Thursday, June 21, 2007
Monday, June 18, 2007
Sunday, June 10, 2007
Today was a small breakthrough.
Took the wife, kids and dog to the Bethesda-Chevy Chase Chapter of the Izaak Walton League (I joined recently) to muck around and have a picnic near the trout pond. Lots of thick, tall grass growing around the pond. Stella dove right into the grass, charging through and tumbling out - splash - into the pond on the other side. She didn't get in over her head and, unfazed, climbed back out then charged back into the grass, rolling, bounding and happily goofing off.
Karin grabbed the retrieving dummy and tossed it into the grass near the water's edge. Stella retrieved without a problem. Karin threw the dummy into the water near-shore. Stella with a bit of hesitation picked it out of the water and brought it back without getting her tummy wet. The kids gave it a go, keeping the dummy in the shallow water, Stella continuing to bring it back. Karin and I looked at one another and I said, "I can always strip down and take a dip and get the dummy if Stella refuses." Karin throws the dummy 10 yards out into the pond. Stella runs to the pond edge, refuses to go further.
I grumpily tell Karin I was joking about going in to get the dummy.
Stella starts getting agitated, running back and forth across the shallows, taking a few steps into the water and coming back - Karin, the kids and I giving her encouragement throughout. Stella, staring down that dummy, works her way deeper and deeper again. Finally she's swimming for the first time in her life. It's clear she's not thinking about swimming, she's focused on getting that damn dummy. Out she goes, not graceful but with purpose nonetheless. She grabs the dummy first try, makes a turn in the water and comes back, comes out and brings the dummy to hand. Karin, the kids and I are jumping with joy, giving her attention and big wet hugs.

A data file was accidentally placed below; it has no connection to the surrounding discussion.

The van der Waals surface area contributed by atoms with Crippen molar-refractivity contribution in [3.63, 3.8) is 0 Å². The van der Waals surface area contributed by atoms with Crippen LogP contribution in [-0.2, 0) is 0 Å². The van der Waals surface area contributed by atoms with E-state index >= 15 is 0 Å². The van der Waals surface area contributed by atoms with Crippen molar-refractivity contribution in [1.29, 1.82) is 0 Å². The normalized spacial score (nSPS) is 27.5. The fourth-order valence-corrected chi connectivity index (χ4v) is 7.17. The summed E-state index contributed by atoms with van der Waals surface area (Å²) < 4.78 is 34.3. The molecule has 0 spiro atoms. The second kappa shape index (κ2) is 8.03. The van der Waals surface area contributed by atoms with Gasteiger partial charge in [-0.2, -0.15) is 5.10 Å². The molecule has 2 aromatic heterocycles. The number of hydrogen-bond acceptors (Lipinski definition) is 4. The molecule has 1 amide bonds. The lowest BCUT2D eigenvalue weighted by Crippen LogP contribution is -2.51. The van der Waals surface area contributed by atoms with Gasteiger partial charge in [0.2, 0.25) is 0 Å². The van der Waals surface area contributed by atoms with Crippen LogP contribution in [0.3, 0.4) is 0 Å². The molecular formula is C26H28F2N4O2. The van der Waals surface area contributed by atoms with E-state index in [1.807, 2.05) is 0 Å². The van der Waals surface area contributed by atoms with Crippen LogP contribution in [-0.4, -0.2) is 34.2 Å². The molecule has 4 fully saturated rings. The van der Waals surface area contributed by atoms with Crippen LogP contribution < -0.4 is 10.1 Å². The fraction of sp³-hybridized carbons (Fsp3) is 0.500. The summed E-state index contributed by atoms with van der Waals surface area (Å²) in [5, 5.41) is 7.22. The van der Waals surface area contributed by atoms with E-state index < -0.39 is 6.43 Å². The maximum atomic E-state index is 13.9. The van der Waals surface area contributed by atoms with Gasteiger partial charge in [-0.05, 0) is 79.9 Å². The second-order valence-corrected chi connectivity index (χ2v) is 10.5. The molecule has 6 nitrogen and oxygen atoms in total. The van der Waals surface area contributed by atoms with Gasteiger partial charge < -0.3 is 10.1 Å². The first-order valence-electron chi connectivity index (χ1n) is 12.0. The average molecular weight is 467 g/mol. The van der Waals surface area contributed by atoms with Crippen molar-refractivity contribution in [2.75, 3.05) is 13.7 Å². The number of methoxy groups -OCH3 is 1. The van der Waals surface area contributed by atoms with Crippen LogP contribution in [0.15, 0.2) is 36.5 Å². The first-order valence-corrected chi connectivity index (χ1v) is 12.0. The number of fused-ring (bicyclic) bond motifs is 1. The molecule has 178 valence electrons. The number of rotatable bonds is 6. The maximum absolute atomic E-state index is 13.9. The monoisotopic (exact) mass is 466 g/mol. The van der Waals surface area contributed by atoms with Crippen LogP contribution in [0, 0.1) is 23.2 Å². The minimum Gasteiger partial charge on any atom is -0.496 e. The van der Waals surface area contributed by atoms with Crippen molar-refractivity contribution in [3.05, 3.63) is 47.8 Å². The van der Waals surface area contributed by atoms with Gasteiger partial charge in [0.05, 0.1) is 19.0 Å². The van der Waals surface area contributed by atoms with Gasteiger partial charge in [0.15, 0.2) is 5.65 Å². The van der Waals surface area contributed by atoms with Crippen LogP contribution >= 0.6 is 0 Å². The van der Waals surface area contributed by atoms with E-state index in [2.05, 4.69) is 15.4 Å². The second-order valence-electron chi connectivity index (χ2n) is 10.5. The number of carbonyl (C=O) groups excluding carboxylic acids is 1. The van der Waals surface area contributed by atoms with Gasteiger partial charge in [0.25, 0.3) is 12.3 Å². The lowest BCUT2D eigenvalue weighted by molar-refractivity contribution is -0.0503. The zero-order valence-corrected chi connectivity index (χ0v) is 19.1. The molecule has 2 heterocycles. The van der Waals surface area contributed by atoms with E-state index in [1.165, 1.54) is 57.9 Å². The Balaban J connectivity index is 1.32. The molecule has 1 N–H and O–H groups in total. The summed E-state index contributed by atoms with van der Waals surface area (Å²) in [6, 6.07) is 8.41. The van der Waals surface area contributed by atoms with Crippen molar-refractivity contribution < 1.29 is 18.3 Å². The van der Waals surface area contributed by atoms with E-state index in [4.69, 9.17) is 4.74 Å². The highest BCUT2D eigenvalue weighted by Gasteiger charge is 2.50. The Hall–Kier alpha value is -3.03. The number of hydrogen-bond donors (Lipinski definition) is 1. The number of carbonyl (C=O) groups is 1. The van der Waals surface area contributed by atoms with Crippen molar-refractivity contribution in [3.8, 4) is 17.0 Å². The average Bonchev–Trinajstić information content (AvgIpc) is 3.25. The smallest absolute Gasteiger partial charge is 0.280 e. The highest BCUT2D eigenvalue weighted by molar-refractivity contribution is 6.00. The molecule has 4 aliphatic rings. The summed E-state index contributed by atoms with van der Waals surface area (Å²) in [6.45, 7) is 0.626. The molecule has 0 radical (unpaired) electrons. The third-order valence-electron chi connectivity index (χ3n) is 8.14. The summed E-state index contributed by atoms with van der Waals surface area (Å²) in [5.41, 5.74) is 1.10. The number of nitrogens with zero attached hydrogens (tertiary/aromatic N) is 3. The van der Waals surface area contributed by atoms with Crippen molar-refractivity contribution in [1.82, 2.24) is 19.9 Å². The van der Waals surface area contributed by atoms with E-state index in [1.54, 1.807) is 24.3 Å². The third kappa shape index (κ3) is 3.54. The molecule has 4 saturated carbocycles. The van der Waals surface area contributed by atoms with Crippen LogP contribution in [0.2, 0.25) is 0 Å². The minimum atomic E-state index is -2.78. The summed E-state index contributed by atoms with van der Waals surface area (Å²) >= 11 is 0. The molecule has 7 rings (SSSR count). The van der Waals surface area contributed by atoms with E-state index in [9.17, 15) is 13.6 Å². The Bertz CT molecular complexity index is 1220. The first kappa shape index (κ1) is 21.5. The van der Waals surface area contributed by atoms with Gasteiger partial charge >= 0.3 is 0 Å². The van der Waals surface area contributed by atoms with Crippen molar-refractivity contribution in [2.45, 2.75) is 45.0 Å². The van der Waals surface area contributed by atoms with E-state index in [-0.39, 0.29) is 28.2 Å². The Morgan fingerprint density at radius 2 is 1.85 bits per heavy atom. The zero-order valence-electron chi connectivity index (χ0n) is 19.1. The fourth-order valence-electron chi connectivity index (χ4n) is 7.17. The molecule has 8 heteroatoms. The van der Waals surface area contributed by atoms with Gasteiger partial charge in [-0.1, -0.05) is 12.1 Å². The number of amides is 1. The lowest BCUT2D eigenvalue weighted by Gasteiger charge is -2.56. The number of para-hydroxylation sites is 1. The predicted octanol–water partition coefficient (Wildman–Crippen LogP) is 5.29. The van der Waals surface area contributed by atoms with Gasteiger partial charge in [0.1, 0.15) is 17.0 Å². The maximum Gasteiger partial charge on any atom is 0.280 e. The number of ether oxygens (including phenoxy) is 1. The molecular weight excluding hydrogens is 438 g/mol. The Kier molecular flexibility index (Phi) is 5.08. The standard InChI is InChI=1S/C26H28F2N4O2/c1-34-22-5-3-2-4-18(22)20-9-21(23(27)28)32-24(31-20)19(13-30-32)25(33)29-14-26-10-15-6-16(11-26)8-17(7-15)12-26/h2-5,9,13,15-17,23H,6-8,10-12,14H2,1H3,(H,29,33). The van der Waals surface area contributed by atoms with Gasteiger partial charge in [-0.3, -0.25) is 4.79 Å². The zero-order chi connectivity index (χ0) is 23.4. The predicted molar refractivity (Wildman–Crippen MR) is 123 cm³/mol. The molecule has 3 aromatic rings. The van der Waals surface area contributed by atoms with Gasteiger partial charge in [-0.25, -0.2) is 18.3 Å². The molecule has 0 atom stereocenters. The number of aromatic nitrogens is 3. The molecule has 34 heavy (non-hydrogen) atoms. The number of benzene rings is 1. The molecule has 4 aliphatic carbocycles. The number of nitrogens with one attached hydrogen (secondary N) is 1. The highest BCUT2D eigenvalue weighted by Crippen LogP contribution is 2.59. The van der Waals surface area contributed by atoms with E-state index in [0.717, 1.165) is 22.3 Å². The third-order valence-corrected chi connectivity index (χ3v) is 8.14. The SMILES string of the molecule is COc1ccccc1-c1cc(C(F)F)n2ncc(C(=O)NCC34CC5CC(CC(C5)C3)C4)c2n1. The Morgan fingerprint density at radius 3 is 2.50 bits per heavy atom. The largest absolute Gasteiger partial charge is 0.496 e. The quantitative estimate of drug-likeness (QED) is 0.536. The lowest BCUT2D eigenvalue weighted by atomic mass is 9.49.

We all take turns throwing the dummy farther and farther out, with Stella gaining poise with every retrieve. Over the course of 10 minutes, her swimming improved noticeably. After each retrieve she would turn around and sit facing the water, waiting for the next throw.
Breeding told us Stella would love the water. Breeding told us Stella would retrieve from water. In theory.
Today Stella showed us some of her stuff, and I'm looking forward to seeing more
Friday, June 01, 2007
Canoga Marsh Restoration Tour and Work Party, Sat., June 2, 10:00 a.m. to 5:00 p.m. Come for as long as you can. Meet across from 3208 Route 89, Fayette
Tour starts at 10:00 a.m. followed by an all day work party. Plant shrubs, transport cattails, clean up Canoga Creek, rip out invasive roses and put up nesting boxes as part of an extensive wetlands restoration project in Canoga Marsh. These habitat improvements complement the newly dug vernal pool and wetland potholes and make the habitat even better for waterfowl, frogs and salamanders. Vernal Pools have been described as “wicked big puddles”. These small, temporary wetlands are typically wet on a seasonal basis. Spotted Salamanders, Wood Frogs, and many other amphibians depend on these pools as breeding sites and rarely entrust their larvae anywhere else. As well as provide unique, fish-free habitat, vernal pools provide the benefits of all wetland --- reducing flooding and purifying the water that passes through them.
Dress in rugged clothes. Bring work gloves and a shovel if you have them. Some gloves and tools will be available. If working in the wetland appeals to you, bring tall boots or waders. Come for any part of the day. Please estimate when you expect to be helping when you register at 607-532-4104 or